We Should Narrow Bank Street

The other day, Capital Ward Councilor David Chernushenko explained the city’s reasoning for not putting bike lanes on the Bank Street Bridge. Since I was in the process of writing this when I saw a link to that post, I refrained from looking at it, lest this post turn into nothing more than a fisking exercise. I will, however, read it later. 

Bank Street, as it runs through urban neighbourhoods, should be adopt the Complete Streets model. It should be two lanes with a segregated (preferably raised) bike lane and expanded sidewalks. Such a shift would manageable and would merely reflect the current realities of life on the street. For the purpose of this post, I will focus on the section of Bank from the Queensway south to Lansdowne Park, but will touch on the other sections.

There are a number of reasons to adopt this measure:

It’s mostly about pedestrians

When we debate implementing a Complete Streets model, the discussion tends to turn into a car vs. bike battle, but the pedestrians on Bank Street deserve better than the status. The Glebe (and Old Ottawa South) has the charm of an urban village. It is just that charm that the city is leveraging for the Lansdowne re-development (which they dub an “urban village). But this dynamic is predicated on the walkability of the neighbourhood. The Glebe has a significant walking culture. Sidewalks are regularly packed with shoppers, patrons and neighbours. And that’s the problem, they’re packed.

The sidewalks throughout the Glebe are ridiculously narrow. There is no space between the sidewalk and storefronts. The sidewalks are cluttered with bike racks, store signage, light posts, hydro poles, street signs and parking meters. We see families, couples, people with walkers or strollers, clusters of teens, and other random groups of people using the sidewalks. There often is not enough room for all people (especially when strollers, walkers or wheelchairs are introduced), and this problem is compounded when you include window shoppers. It becomes comically bad when you start adding in cyclists (yes, they should not be on the sidewalk—children aside—but they’re there because of the hazards of the street itself; city planners shouldn’t wish this away; they should understand what’s going on build infrastructure to reflect the actual needs of residents and users).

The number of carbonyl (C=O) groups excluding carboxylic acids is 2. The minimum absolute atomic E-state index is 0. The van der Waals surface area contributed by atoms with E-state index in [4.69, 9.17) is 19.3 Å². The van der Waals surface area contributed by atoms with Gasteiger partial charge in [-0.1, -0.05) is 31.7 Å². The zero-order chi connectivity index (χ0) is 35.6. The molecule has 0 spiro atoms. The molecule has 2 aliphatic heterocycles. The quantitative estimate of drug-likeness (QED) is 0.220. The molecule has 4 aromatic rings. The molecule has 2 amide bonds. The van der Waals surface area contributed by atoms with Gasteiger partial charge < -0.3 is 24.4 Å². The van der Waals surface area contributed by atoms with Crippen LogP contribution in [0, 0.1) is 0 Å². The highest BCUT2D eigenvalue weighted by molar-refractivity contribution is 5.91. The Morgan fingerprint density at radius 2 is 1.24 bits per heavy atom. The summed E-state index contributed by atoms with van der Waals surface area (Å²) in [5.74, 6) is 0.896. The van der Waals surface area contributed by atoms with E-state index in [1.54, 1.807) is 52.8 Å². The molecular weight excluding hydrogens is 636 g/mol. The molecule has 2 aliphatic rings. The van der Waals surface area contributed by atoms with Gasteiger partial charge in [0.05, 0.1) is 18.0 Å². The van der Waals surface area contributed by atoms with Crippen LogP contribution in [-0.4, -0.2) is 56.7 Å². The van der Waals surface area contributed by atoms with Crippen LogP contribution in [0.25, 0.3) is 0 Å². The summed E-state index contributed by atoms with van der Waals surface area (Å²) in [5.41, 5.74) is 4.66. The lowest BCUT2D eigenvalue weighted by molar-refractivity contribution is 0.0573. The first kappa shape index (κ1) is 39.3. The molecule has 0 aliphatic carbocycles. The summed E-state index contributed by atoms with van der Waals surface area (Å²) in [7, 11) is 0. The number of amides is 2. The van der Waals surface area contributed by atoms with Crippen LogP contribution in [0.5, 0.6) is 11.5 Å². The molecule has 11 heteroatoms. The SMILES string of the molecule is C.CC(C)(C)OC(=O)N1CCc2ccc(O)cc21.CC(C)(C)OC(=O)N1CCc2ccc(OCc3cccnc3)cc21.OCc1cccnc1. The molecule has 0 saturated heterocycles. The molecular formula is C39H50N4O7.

It’s quite wonderful that the Glebe has maintained this wonderful walking culture despite city infrastructure that actively discourages it. Continue reading

Intensification and ghettos

It looks as though the city is about to take an interesting step in its zoning regulations. Worrying about the potential emergence of student ghettos in Sandy Hill, the Glebe and Old Ottawa South, city council has before it a motion to put a temporary moratorium on the conversion of houses into apartments. The motion was presented by Alta Vista Councillor Peter Hume and will be voted on tomorrow (Wednesday).

It’s noteworthy that Mr. Hume dubbed his own motion “draconian”. This is, perhaps, a tad hyperbolic, but his characterization demonstrates the severity of the measure and, thus, the apparent degree to which the threat of student ghettos is perceived. Continue reading